Natural gas in our renewable future
Natural gas has been taking an increasingly central role in our energy supply over the past decades. In developed countries, the use of other fossil resources has stagnated or declined. In 2020, oil consumption in Organized for Economic Co-operation and Development (OECD) countries is essentially what it was in 1995, and coal use has declined by almost half. In contrast, the consumption of natural gas has increased by 20% over the same period. In non-OECD countries, natural gas use has nearly tripled.
The rise of natural gas has been driven by the demand emanating from several sectors of activity, but by none more than the power generation sector. All over the developed world, coal power plants are being replaced by power plants, where natural gas powers gas turbines or large reciprocating engines. Wherever solar and wind farms are being installed in large quantities, more natural gas-fired power plants are built to balance out the intermittent nature of renewable energy. As such, natural gas has become a central piece of the transition toward renewable power.
Environmental benefits of natural gas
The replacement of coal and oil by natural gas as the fuel of choice for firm power generation is the result of several factors. First, natural gas is a much cleaner fuel. The use of coal at a power plant can results in significant local and regional air pollution. Their ash ponds can turn into major environmental disasters. Natural gas power generation generates no ash, causes no emissions of soot, heavy metals, and minimal emissions of sulfur. Smaller natural gas power plants can often operate without neighboring communities even noticing their existence. Natural gas turbines and reciprocating engines are also far more efficient than traditional coal-fired power plants. In effect this means that electricity generation from natural gas is significantly less carbon-intensive than electricity generation from other fuels.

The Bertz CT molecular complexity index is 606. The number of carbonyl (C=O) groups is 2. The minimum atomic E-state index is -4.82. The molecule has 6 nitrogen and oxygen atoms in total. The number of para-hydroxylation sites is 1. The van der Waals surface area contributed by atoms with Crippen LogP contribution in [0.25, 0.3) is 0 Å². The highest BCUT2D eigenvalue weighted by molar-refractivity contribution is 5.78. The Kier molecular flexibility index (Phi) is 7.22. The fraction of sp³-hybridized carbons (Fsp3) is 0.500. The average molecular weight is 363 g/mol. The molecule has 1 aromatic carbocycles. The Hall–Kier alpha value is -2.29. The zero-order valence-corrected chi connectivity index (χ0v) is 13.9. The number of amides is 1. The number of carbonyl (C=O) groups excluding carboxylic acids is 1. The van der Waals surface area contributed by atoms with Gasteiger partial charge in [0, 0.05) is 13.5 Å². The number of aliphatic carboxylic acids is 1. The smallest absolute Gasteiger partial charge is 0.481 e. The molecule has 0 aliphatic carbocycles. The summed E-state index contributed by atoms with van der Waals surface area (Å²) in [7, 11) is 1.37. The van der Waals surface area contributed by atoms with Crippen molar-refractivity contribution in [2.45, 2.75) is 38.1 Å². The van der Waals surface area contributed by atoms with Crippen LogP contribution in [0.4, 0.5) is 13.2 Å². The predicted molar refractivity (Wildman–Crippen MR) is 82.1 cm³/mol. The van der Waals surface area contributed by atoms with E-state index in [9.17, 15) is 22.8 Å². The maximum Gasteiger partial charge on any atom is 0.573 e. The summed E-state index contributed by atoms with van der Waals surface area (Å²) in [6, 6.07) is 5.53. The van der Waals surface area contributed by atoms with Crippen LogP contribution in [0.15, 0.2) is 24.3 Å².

For transportation applications, environmental benefits of natural gas engines include reduced greenhouse gas (GHG) and criteria air emissions, and prevention of harmful spills.
Abundancy of natural gas
Second, natural gas is abundant in many parts of the world. For countries that have them, relying on domestic natural gas resources rather than importing oil or coal strengthens energy security and reduces costs. In the United States, the production of natural gas has experienced a spectacular growth over the past decades. Other countries, such as Egypt, Malaysia and the Philippines have similarly benefited from the discovery and exploitation of domestic natural gas deposits. For countries not blessed with such resources, importing natural gas is a way to limit their reliance on oil imports, which results in comparable benefits from an energy security standpoint.
For transportation applications, this abundancy results in economic benefits associated with natural gas engines in terms of fuel pricing and price stability.
Economic benefits of natural gas
Finally, natural gas is usually cheaper than petroleum fuels. In the United States, natural gas can be even more affordable than domestically mined coal. It is, in fact, so cheap, that may coal-fired power plants have converted their combustion systems to burn natural gas rather than coal.
Most of these benefits flow from the intrinsic properties of natural gas. As a result, they are also at play in other sectors, such as residential heating and, of course, transportation.
Today, you can already find many examples of natural gas engines in trucks and buses in the transportation sector. Meanwhile, natural gas still has more opportunities to displace petroleum fuels in the transportation sector just to the extent that it has replaced coal and oil in the power generation sector by leveraging all of its positive attributes such as cleanliness, abundance and affordability.
Because of these attributes, natural gas will be a key part of the transition towards CO2-free transportation. One day, power generation may become entirely decarbonized thanks to technologies such as solar panels, energy storage and electrolysis. Likewise, most cars, trucks, airplanes and boats may one day run on CO2-free fuels such as hydrogen and e-fuels manufactured domestically using renewable energy. In the meantime, natural gas engines are an essential part of the transition. Its use enables the deployment of fully CO2-free technologies and, at the same time, provides real and immediate environmental benefits.
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